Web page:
NORWALK — A hotel owner who would like to run the city's first casino has asked a largely skeptical City Council to place the issue of whether to allow a card club to open on the November ballot.
D.J. Brata wants to add an 80-table card club to his Saddleback Inn on Firestone Boulevard. The proposed $25-million project would also include a renovation of the 265-room hotel and the addition of a restaurant and banquet rooms. George Hardie, general manager of the Bicycle Club in Bell Gardens, would be a partner.
At its Tuesday night meeting, the City Council will consider whether to give local voters a chance to approve an ordinance that would permit a casino to operate in Norwalk.
"This is not a vote for a card club," Brata told the council in a cover letter to his proposal, "but a vote for letting the will of the people be heard. This is the American way."
Brata did not return telephone calls last week.
Brata and Hardie are likely to run into considerable opposition. Council members Grace F. Napolitano, Mike Mendez and Robert J. Arthur said in recent interviews that they oppose bringing a casino into town. Mayor Luigi A. Vernola, who was out of town last week, has said he also would oppose attempts to build a card club in Norwalk.
Councilman Robert E. White, who asked that the proposal be placed on the council agenda, did not return telephone calls for comment.
Napolitano said last week that she does not want a casino in town because she fears that it will bring crime into the city.
Napolitano said she decided how she will vote Tuesday night after an informal poll of her constituents.
"Why should I put it on the ballot if they don't want it?" Napolitano asked.
Arthur said that the council should decide on the card club, that he wants to study the issue further but that he generally opposes a casino.
"Right now, I'm not in favor of it," Arthur said. "The card clubs have a reputation that is not real positive . . . crime, from prostitution to laundering monies."
Mendez said: "I don't feel a card club is what we need in Norwalk. The revenues would be great, but I think the element it would bring in would be wrong."
Brata and Hardie have been meeting in recent weeks with council members and City Manager Richard R. Powers to promote the benefits of a card club.
Hardie said Brata approached him about the casino in a bid to draw customers and inject new life into his financially strapped hotel. Brata bought the hotel in August, 1988.
"Joe Brata has a 40% occupancy rate," Hardie said. "He's having severe financial problems."
One result of those problems is that Brata has not promptly paid the city its 8% bed tax. As of June 25, Brata owed the city $35,730 in outstanding taxes, interest and penalties, Powers said.
Hardie said the card club would draw new customers to the hotel, including businessmen who want to spend evenings gambling. That would boost the city's revenue from bed taxes.
In addition, the city would be guaranteed $1 million a year in gaming tax revenue, Hardie said, and the proposal would create 750 jobs.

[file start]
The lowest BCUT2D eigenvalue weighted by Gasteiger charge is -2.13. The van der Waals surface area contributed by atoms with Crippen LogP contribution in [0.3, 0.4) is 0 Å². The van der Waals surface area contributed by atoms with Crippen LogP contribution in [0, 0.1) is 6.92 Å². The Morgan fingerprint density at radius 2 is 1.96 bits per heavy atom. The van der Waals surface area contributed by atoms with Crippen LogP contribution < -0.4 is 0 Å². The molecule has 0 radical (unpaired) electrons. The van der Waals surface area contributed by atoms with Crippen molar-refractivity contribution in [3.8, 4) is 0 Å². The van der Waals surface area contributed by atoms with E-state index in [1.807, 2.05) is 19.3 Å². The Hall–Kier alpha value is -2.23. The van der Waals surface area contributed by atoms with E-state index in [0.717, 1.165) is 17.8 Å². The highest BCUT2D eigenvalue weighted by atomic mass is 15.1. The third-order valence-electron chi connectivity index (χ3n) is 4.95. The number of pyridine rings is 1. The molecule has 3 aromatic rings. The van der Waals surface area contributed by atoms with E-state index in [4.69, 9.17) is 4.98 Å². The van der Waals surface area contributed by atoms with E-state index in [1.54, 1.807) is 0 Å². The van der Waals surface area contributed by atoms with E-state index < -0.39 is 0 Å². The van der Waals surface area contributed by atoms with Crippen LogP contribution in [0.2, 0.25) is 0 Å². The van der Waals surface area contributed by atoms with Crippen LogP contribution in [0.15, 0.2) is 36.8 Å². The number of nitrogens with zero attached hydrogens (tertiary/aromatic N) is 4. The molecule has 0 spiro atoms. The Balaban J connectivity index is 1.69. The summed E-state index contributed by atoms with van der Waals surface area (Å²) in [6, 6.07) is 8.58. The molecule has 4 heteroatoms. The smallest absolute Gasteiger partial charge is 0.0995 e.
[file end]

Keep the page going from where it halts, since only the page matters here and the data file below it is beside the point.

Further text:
"It offers a lot of positives to the city," Hardie said.
The city expects to spend $18.9 million this year from its general fund to provide salaries and other costs of general city services.
"Revenues are not all that important when it comes to the security of the community," Napolitano said.
A good example, she said, is the Bicycle Club, which was seized by the federal government in April and placed under Bell Gardens control.
A federal jury found four men guilty of a complex racketeering scheme that involved investing drug-smuggling profits in the building the club, among other ventures. One of those men was a partner of a group that owns a 65% interest in the Bicycle Club.
Hardie holds a controlling interest in another partnership that owns the remaining 35%. The U.S. attorney in Miami has stated that Hardie's partnership is innocent of wrongdoing.
Hardie, who testified as a government witness during the three-month trial, has said he did not know drug money was used to help build the club.
Hardie said a card club is no more likely than any other business to generate criminal activity.
"Unfortunately, the card club industry has a tremendous spotlight on it, much more than other industries," Hardie said. "We are investigated continuously, and we welcome that."
Norwalk residents opposed to the casino are already organizing.
The Rev. Luther Nelson of Trinity Lutheran Church in Norwalk said he has called 15 churches in the area to encourage their members to circulate petitions in opposition to the proposed casino. Nelson said the signatures would be presented at the Tuesday council meeting.
"Gambling has proven to be a destructive influence in the lives of many homes," Nelson said.
This is the second time a casino has been proposed in Norwalk.
In 1983, the City Council approved an ordinance to allow a Santa Fe Springs developer to build a casino in Norwalk. White, who voted for the ordinance, is the only member of that council still in office.
Residents opposed to the casino tried to repeal the ordinance through a referendum. But in a victory for card club proponents, city voters decided, 53.7% to 46.3%, to let the ordinance stand.
The developer eventually dropped his plans to build the casino, and the City Council in 1985 unanimously rescinded the ordinance.